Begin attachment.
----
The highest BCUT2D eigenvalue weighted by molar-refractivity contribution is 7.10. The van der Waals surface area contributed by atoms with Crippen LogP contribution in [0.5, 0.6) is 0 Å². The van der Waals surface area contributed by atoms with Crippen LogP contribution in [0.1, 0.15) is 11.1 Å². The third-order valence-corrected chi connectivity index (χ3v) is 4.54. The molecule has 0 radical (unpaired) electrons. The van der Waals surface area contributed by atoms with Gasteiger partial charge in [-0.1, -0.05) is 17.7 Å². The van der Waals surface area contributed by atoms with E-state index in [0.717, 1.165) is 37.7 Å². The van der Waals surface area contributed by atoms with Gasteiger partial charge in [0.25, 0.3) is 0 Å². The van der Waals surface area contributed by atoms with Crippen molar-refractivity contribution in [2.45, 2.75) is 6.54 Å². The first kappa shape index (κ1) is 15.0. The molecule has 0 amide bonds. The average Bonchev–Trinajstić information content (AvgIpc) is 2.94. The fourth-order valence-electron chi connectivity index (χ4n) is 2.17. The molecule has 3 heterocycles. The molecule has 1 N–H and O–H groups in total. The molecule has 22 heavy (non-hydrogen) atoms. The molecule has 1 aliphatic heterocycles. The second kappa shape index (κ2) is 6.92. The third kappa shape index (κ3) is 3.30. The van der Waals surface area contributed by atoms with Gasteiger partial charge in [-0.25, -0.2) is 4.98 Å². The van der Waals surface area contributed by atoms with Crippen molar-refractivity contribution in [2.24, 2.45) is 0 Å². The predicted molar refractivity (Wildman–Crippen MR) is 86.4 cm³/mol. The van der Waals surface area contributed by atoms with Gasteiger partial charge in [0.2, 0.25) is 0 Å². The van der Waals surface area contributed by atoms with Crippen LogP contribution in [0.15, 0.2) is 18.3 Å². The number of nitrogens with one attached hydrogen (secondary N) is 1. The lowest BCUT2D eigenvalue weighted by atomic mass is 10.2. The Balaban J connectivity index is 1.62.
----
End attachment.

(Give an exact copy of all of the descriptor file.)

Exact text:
The highest BCUT2D eigenvalue weighted by molar-refractivity contribution is 7.10. The van der Waals surface area contributed by atoms with Crippen LogP contribution in [0.5, 0.6) is 0 Å². The van der Waals surface area contributed by atoms with Crippen LogP contribution in [0.1, 0.15) is 11.1 Å². The third-order valence-corrected chi connectivity index (χ3v) is 4.54. The molecule has 0 radical (unpaired) electrons. The van der Waals surface area contributed by atoms with Gasteiger partial charge in [-0.1, -0.05) is 17.7 Å². The van der Waals surface area contributed by atoms with E-state index in [0.717, 1.165) is 37.7 Å². The van der Waals surface area contributed by atoms with Gasteiger partial charge in [0.25, 0.3) is 0 Å². The van der Waals surface area contributed by atoms with Crippen molar-refractivity contribution in [2.45, 2.75) is 6.54 Å². The first kappa shape index (κ1) is 15.0. The molecule has 0 amide bonds. The average Bonchev–Trinajstić information content (AvgIpc) is 2.94. The fourth-order valence-electron chi connectivity index (χ4n) is 2.17. The molecule has 3 heterocycles. The molecule has 1 N–H and O–H groups in total. The molecule has 22 heavy (non-hydrogen) atoms. The molecule has 1 aliphatic heterocycles. The second kappa shape index (κ2) is 6.92. The third kappa shape index (κ3) is 3.30. The van der Waals surface area contributed by atoms with Gasteiger partial charge in [-0.25, -0.2) is 4.98 Å². The van der Waals surface area contributed by atoms with Crippen molar-refractivity contribution in [2.24, 2.45) is 0 Å². The predicted molar refractivity (Wildman–Crippen MR) is 86.4 cm³/mol. The van der Waals surface area contributed by atoms with Gasteiger partial charge in [0.2, 0.25) is 0 Å². The van der Waals surface area contributed by atoms with Crippen LogP contribution in [0.15, 0.2) is 18.3 Å². The number of nitrogens with one attached hydrogen (secondary N) is 1. The lowest BCUT2D eigenvalue weighted by atomic mass is 10.2. The Balaban J connectivity index is 1.62.